In article <1qKdnWnmuLpMQMXMnZ2dnUVZ_qqdnZ2d@giganews.com>, fom <fomJUNK@nyms.net> wrote:
> On 3/31/2013 1:44 PM, Virgil wrote: > > In article > > <email@example.com>, > > "Ross A. Finlayson" <firstname.lastname@example.org> wrote: > > > >>>> In a Complete Infinite Binary Tree, every binary rational path has only > >>>> finitely many left-child nodes or only finitely many right-child nodes, > >>>> whereas every other path has infinitely many of each. > >>> > >>> That is nonsense. 0.0101010101... has infinitely many of both sorts. > >>> > >>> Regards, WM > >> > >> > >> Well, you see Virgil has introduced a term in context the "binary > >> rational path" > > > > The standard definition of a binary rational is a rational whose > > denominator is a power of 2. > > > > In binary place value notation, they are the infinite strings starting > > at the binary point, then having onlybinary digits of 0 or 1, which end > > with either a string of infinitely many 0's or infinitely many 1's. > > > > Thus in a Complete Infinite Binary Tree they correspond to infinite > > paths with either only finitely many 1's or only finitely many 0's. > > > > > I will not disagree with your statement concerning "binary > rational path", but I did do a search and did not come up > with anything useful. That does not mean much since there > are far more pages with "binary" and "rational" used in a > context different from yours. > > I did, however, find dyadic rationals. > > http://en.wikipedia.org/wiki/Dyadic_rational > > These "standard terms" are sometimes a pain. > > What is important is that they are a dense subset > in spite of not being the entire class of rational > numbers.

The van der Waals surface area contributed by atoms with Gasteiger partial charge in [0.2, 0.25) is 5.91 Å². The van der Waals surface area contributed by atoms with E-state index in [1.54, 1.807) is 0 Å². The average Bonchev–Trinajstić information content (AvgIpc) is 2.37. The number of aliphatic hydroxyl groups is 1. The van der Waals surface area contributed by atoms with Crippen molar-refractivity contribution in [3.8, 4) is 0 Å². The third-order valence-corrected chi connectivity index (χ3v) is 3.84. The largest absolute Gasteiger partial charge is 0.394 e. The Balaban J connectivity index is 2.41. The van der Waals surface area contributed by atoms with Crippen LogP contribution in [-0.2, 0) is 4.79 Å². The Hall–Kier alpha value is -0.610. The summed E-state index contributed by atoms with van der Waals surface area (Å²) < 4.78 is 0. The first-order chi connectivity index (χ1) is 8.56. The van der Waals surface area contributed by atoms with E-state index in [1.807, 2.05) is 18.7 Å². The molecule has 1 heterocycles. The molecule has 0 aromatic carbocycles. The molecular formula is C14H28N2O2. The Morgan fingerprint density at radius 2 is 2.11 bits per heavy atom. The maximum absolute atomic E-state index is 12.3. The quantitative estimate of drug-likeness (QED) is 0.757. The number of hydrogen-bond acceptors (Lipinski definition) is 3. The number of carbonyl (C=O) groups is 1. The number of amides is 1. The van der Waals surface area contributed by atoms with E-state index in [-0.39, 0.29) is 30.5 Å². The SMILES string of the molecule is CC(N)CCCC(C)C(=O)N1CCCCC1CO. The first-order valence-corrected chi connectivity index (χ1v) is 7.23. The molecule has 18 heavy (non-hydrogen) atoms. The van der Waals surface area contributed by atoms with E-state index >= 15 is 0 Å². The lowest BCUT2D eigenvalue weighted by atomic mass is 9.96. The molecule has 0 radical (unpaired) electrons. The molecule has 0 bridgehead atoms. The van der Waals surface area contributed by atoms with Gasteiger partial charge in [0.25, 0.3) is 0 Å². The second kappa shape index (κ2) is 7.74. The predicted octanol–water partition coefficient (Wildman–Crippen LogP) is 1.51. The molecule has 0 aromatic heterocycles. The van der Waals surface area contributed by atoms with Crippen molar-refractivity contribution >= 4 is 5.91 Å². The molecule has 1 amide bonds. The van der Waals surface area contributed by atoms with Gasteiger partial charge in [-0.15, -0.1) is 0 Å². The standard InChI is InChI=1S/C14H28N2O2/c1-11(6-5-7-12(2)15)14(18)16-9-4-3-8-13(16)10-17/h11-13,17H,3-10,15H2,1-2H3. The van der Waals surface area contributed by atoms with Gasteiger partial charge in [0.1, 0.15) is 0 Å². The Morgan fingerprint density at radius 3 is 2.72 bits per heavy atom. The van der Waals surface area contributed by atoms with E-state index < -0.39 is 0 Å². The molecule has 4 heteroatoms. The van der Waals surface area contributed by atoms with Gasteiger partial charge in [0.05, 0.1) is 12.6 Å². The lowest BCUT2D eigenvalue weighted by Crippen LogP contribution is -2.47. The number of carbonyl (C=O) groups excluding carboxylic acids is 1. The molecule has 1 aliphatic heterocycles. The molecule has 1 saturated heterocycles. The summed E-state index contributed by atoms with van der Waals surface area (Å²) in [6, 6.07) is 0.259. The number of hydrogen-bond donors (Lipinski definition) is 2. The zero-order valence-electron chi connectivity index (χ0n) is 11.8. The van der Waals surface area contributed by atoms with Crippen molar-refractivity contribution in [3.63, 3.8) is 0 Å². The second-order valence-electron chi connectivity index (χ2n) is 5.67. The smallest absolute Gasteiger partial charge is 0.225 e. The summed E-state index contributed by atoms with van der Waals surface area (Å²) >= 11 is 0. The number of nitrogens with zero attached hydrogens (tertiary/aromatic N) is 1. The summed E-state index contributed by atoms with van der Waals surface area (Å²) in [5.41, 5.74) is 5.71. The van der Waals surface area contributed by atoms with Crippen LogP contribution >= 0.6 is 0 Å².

If "binary rational" is only my own phraseology, it is still at least unambiguously defined above. --